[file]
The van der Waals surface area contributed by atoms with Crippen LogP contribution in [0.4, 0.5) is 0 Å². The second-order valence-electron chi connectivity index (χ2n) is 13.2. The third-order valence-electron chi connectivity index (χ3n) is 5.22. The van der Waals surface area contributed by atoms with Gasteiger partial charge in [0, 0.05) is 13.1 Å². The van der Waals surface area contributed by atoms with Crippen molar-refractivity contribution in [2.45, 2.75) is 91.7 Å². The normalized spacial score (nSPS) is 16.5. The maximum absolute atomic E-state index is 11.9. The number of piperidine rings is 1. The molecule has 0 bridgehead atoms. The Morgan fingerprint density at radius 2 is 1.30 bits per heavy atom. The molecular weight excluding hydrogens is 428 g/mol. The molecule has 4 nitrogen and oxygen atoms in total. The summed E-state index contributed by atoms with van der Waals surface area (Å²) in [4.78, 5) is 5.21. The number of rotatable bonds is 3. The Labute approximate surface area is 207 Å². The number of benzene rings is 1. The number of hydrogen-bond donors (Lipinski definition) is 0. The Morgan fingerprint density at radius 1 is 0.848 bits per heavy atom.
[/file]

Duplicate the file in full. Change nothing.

The van der Waals surface area contributed by atoms with Crippen LogP contribution in [0.4, 0.5) is 0 Å². The second-order valence-electron chi connectivity index (χ2n) is 13.2. The third-order valence-electron chi connectivity index (χ3n) is 5.22. The van der Waals surface area contributed by atoms with Gasteiger partial charge in [0, 0.05) is 13.1 Å². The van der Waals surface area contributed by atoms with Crippen molar-refractivity contribution in [2.45, 2.75) is 91.7 Å². The normalized spacial score (nSPS) is 16.5. The maximum absolute atomic E-state index is 11.9. The number of piperidine rings is 1. The molecule has 0 bridgehead atoms. The Morgan fingerprint density at radius 2 is 1.30 bits per heavy atom. The molecular weight excluding hydrogens is 428 g/mol. The molecule has 4 nitrogen and oxygen atoms in total. The summed E-state index contributed by atoms with van der Waals surface area (Å²) in [4.78, 5) is 5.21. The number of rotatable bonds is 3. The Labute approximate surface area is 207 Å². The number of benzene rings is 1. The number of hydrogen-bond donors (Lipinski definition) is 0. The Morgan fingerprint density at radius 1 is 0.848 bits per heavy atom.